GSA seeks air, energy fixes for fed buildings
- By FederalSoup Staff
- Oct 08, 2020
The federal government’s workplace management agency—the General Services Administration—has announced it is seeking to hear from vendors who can design, build and retrofit workspaces to improve energy efficiency and cleaner indoor air.
Saving energy and ensuring air is well-scrubbed and safe at federal facilities are projects already popular with feds—and the wider population who use their services—in our time of intensifying climate change and the now-proven airborne pathogen COVID-19.
The GSA’s official “Request for Information” seeks to “obtain responses from vendors and other interested parties on resource efficient technologies that improve commercial building health and resilience,” as the document, published this week, states.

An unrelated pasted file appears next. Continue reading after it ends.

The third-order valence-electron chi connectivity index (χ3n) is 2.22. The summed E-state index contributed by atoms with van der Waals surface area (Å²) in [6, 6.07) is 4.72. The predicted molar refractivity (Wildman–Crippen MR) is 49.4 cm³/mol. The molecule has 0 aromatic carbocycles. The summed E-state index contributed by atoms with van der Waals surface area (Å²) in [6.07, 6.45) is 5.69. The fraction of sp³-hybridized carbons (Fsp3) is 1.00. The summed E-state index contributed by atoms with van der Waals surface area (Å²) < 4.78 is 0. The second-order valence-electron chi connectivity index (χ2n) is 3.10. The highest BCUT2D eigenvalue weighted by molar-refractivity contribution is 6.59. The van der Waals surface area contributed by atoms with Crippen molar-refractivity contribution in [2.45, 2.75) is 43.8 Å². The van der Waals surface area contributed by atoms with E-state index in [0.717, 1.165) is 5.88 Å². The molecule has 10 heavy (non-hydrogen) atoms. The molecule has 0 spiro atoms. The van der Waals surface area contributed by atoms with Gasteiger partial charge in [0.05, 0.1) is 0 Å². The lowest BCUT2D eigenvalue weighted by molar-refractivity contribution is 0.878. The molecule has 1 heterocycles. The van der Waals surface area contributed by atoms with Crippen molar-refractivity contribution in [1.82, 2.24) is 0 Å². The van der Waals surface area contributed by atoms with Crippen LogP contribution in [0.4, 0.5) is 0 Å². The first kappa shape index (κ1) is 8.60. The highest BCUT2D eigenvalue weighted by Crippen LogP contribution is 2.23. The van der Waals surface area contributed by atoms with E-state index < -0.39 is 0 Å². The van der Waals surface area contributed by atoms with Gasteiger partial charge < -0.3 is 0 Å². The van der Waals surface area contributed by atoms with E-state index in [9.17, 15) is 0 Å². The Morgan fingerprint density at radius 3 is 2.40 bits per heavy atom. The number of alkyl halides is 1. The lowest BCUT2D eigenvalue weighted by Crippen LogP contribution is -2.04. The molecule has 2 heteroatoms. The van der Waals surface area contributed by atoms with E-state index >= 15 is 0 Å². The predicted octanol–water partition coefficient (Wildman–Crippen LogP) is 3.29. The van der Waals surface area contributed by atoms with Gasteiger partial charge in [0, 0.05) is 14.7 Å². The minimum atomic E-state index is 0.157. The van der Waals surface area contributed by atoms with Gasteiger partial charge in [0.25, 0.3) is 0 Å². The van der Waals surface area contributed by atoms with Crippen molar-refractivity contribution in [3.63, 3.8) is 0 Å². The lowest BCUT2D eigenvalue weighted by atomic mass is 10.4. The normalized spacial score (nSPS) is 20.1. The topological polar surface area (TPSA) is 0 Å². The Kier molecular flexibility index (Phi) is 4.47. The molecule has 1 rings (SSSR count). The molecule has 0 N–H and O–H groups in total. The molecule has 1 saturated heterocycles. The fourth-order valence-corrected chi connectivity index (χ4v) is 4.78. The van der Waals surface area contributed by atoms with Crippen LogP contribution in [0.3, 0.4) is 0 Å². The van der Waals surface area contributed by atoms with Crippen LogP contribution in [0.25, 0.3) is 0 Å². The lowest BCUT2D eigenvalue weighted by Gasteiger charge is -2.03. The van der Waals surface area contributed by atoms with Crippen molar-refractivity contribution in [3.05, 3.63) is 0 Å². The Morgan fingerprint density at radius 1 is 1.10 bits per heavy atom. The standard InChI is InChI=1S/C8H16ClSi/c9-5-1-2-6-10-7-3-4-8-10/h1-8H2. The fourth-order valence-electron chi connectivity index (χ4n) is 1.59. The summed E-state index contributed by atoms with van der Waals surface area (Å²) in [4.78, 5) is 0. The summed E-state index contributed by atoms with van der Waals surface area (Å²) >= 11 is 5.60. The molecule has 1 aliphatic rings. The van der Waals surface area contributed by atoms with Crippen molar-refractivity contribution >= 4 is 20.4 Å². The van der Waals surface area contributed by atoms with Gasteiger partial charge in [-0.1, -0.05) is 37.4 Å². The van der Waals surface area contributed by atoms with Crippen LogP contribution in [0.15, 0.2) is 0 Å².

GSA’s RFI could lead to moves that cover a lot of ground. Implementing ways to save energy at large facilities is highlighted in federal government guidance and public advisories, both to save money and reduce pollution. These, in turn, can help to reduce “human activity” greenhouse gases—especially those created by burning fossil fuels for electricity—and could help curb climate change. With respect to indoor air quality, the new RFI could help agencies apply Centers for Disease Control guidance regarding office buildings and COVID-19, which recommends optimizing HVAC systems and increasing the use of outdoor air where practicable.
The RFI also asks vendors to chime in with proposals to “extend passive survivability and support continuity of operations during grid disruptions”—in other words, the government wants help hardening buildings to blackouts and brownouts with backup electrical supplies. The RFI mentions photovoltaics--seeking to improve onsite solar power systems to fulfill this need.
GSA manages some 370 million square feet of space affecting 1.1 million workers—and of course contractors, the public and all comers who visit and use these government facilities.